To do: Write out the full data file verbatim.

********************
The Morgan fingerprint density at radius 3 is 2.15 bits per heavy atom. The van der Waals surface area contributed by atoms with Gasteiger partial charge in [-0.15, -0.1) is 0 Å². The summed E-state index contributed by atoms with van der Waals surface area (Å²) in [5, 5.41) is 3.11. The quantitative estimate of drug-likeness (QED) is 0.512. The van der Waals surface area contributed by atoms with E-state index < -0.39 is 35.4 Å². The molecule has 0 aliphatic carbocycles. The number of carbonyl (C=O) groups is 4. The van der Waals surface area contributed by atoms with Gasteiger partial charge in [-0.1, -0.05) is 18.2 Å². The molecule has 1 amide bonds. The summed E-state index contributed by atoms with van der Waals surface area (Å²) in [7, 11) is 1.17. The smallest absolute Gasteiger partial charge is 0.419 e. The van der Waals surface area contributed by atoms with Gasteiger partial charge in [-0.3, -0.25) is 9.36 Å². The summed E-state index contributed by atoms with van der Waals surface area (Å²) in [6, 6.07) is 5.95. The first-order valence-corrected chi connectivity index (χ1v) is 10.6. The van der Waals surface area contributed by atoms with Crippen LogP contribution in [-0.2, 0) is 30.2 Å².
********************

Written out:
The Morgan fingerprint density at radius 3 is 2.15 bits per heavy atom. The van der Waals surface area contributed by atoms with Gasteiger partial charge in [-0.15, -0.1) is 0 Å². The summed E-state index contributed by atoms with van der Waals surface area (Å²) in [5, 5.41) is 3.11. The quantitative estimate of drug-likeness (QED) is 0.512. The van der Waals surface area contributed by atoms with E-state index < -0.39 is 35.4 Å². The molecule has 0 aliphatic carbocycles. The number of carbonyl (C=O) groups is 4. The van der Waals surface area contributed by atoms with Gasteiger partial charge in [-0.1, -0.05) is 18.2 Å². The molecule has 1 amide bonds. The summed E-state index contributed by atoms with van der Waals surface area (Å²) in [7, 11) is 1.17. The smallest absolute Gasteiger partial charge is 0.419 e. The van der Waals surface area contributed by atoms with Gasteiger partial charge in [-0.3, -0.25) is 9.36 Å². The summed E-state index contributed by atoms with van der Waals surface area (Å²) in [6, 6.07) is 5.95. The first-order valence-corrected chi connectivity index (χ1v) is 10.6. The van der Waals surface area contributed by atoms with Crippen LogP contribution in [-0.2, 0) is 30.2 Å².